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Letter for Wednesday, July 24, 2019

A nest teaches valuable life lessons

Moments in time seem to be intertwined with thoughts of today’s political nonsense and frightening realities. Twenty candidates lay out alternative pathways, debating the pros, cons of positions on immigration, climate change, borders, taxes, lack of taxes for the upper 10%, the personalities of the candidates, race, sexuality, and candidates’ backstories. Every avenue to the Oval Office is explored.

Though most citizens worry about making every day ends meet, this little summary does little more than touch on the lies, greed, bigotry and cheating that is bringing America to its knees. Once proud, strong, brave and ethical behavior was the norm. Now, as we watch as our core values disregarded, it has become clear that each American has to stand up to this absolute nightmare, reassert our ideals and demand an observance of the fundamental decency which must be the bedrock of our society.

A tiny nest brought me to a place of reality and hope. This nest was resting in a tall mass of wild flowers and weeds. My thoughts were many and strange enough to read like poetry. Twigs, mud, and one withered elm leaf perfectly placed on one side of the nest served as a reminder of the artistry of the nest builder. I was reminded of a few lines of a Roberts Blake poem:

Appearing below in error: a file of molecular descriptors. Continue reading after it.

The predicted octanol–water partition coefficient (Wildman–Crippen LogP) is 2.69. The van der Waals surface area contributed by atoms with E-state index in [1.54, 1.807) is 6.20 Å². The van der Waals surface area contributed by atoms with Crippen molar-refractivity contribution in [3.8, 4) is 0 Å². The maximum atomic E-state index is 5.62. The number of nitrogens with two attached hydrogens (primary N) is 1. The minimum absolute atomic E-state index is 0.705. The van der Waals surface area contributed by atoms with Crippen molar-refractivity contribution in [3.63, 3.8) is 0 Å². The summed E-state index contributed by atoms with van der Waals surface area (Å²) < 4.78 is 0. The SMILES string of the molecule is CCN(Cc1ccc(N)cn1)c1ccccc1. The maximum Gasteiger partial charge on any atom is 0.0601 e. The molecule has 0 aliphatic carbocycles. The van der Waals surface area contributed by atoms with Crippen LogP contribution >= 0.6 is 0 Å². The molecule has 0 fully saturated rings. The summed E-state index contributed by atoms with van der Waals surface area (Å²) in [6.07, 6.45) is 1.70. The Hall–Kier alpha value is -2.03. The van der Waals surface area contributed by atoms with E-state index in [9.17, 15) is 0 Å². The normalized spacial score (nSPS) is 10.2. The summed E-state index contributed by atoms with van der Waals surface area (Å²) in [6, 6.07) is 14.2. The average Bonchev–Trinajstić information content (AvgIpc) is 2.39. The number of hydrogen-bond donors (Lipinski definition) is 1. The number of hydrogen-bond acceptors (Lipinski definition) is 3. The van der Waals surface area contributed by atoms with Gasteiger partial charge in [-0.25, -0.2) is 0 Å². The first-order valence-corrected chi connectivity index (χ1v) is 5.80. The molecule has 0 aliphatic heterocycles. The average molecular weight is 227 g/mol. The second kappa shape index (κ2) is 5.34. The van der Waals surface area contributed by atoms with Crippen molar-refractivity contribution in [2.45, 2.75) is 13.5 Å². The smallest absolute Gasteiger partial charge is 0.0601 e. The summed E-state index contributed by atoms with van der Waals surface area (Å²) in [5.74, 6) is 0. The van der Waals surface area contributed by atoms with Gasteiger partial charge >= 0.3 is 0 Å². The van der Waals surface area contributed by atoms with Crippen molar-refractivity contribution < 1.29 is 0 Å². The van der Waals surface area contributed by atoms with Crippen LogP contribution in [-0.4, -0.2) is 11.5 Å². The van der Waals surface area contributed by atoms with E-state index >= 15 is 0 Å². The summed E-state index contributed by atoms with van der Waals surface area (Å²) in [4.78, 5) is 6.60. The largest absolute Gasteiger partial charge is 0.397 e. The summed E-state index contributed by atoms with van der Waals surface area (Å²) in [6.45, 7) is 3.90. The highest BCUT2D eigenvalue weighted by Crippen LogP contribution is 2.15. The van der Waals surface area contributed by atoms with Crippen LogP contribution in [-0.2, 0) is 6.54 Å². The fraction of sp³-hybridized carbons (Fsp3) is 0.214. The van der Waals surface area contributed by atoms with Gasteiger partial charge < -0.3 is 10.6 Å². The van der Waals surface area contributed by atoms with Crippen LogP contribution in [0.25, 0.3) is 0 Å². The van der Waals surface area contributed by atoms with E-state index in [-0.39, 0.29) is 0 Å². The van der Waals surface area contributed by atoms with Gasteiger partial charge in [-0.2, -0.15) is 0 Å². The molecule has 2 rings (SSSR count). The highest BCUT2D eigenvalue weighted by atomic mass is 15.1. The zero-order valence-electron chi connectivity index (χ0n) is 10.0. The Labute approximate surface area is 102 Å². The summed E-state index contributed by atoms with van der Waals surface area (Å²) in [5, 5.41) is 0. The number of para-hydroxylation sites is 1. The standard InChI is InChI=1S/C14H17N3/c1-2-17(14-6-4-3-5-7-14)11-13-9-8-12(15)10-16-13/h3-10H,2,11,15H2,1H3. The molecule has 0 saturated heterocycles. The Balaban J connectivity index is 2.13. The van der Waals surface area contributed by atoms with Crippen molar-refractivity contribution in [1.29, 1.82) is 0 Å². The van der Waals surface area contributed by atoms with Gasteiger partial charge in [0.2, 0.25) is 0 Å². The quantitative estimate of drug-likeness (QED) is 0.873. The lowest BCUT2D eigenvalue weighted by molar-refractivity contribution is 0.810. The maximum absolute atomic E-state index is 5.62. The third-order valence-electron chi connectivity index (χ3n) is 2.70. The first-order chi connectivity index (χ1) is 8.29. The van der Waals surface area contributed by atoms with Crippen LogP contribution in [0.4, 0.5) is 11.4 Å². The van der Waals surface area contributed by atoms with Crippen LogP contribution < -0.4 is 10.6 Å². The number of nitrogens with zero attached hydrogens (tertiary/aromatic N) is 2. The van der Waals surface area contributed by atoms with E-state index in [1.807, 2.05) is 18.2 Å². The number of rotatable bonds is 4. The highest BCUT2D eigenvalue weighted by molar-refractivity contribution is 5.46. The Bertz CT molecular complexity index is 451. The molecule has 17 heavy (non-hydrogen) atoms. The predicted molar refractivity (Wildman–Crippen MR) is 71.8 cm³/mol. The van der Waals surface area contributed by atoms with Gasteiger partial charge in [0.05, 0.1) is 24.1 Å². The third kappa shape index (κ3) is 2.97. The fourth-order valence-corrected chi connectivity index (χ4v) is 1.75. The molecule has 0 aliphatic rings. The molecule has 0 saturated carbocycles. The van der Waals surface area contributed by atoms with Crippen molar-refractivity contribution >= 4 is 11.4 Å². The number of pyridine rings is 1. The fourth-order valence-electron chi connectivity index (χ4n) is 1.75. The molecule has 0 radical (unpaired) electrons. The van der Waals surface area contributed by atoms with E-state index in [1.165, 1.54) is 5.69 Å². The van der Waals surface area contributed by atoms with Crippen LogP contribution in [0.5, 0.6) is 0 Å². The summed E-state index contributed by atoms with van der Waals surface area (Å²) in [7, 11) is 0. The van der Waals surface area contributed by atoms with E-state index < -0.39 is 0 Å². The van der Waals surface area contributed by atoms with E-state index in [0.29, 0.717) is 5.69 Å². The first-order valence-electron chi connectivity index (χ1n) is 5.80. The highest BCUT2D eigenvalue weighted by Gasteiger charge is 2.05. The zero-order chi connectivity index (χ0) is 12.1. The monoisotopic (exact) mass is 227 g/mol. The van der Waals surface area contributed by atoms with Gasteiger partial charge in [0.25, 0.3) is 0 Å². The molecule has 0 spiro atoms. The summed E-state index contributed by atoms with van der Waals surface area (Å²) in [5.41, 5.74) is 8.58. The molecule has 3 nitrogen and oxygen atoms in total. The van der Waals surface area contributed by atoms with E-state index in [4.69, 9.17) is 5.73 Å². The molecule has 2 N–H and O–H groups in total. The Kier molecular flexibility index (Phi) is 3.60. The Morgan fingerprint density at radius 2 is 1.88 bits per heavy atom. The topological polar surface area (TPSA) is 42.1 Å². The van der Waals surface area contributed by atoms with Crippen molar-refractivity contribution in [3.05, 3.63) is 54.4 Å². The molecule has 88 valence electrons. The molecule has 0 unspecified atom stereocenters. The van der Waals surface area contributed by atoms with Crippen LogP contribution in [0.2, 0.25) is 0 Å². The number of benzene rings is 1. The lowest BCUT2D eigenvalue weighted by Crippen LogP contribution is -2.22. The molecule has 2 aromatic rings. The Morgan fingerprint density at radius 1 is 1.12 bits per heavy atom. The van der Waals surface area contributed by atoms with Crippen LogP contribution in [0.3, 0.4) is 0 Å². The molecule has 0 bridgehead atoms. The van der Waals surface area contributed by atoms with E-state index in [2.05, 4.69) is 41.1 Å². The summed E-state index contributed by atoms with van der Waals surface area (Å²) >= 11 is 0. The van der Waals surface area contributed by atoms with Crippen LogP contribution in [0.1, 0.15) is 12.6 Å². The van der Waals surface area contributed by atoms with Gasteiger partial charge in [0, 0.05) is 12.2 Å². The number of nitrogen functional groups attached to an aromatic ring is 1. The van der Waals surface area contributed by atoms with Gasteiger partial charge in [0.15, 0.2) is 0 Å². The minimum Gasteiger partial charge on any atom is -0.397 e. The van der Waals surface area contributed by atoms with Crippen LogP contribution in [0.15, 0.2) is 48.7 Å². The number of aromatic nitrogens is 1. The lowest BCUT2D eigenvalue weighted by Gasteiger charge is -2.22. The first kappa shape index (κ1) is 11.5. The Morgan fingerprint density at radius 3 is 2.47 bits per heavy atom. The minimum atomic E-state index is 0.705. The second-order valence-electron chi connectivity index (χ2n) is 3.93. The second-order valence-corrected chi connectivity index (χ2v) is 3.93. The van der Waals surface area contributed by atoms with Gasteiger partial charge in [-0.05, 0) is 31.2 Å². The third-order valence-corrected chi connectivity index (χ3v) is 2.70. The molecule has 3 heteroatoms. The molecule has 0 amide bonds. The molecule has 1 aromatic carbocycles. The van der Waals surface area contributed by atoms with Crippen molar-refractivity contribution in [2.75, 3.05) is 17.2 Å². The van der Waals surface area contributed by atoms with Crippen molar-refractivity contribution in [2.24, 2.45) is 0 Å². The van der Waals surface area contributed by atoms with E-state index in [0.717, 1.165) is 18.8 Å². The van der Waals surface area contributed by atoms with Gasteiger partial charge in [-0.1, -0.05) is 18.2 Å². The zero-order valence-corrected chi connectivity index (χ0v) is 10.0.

He who binds to himself a joy

Does the winged life destroy;

But he who kisses the joy as it flies

Lives in eternity’s sun rise.

Those words hold dear to nest builders. Each twig and piece of mud or earth is placed for strength, warmth, durability. The eggs rest on the bottom as both male and female take turns gathering the food once the eggs have hatched. The responsibility is nonpartisan and has no lobbying efforts from the outside.

The family of hatchlings grow and learn from the generations before. They soar through the skies. They fear not a Supreme Bird Court, they fear not a speaker of the bird house or birds of different colors that flock to gather. They learn the survival skills embedded in parental as well as generational wisdom. The air beneath their wings indeed kisses those joys that flew before them.

They fly in unison or pairings as the seasons change. They trust each other for guidance and love, reveling in the excellent cumulative bird languages that range from the deep melodic tone of an owl to the higher range of the chirping hummingbirds. The Albatross is a fine example of courting in unison. Tweeting comes only as a romantic prelude to a courtship.

That poor nest that made its way into my thought process was a reminder that we need to come to grips with other realities of the world such as climate change, which cannot be undone by those that babble greed, and migrant internment with its attendant family separation, which undermines the essential nature of our society. Change is needed as fast as change can come.

Thank you to the birds before us and the flocks to come.


Ronald Horosko lives in Loveland, Colo. and is a former Kauai resident.
Source: The Garden Island

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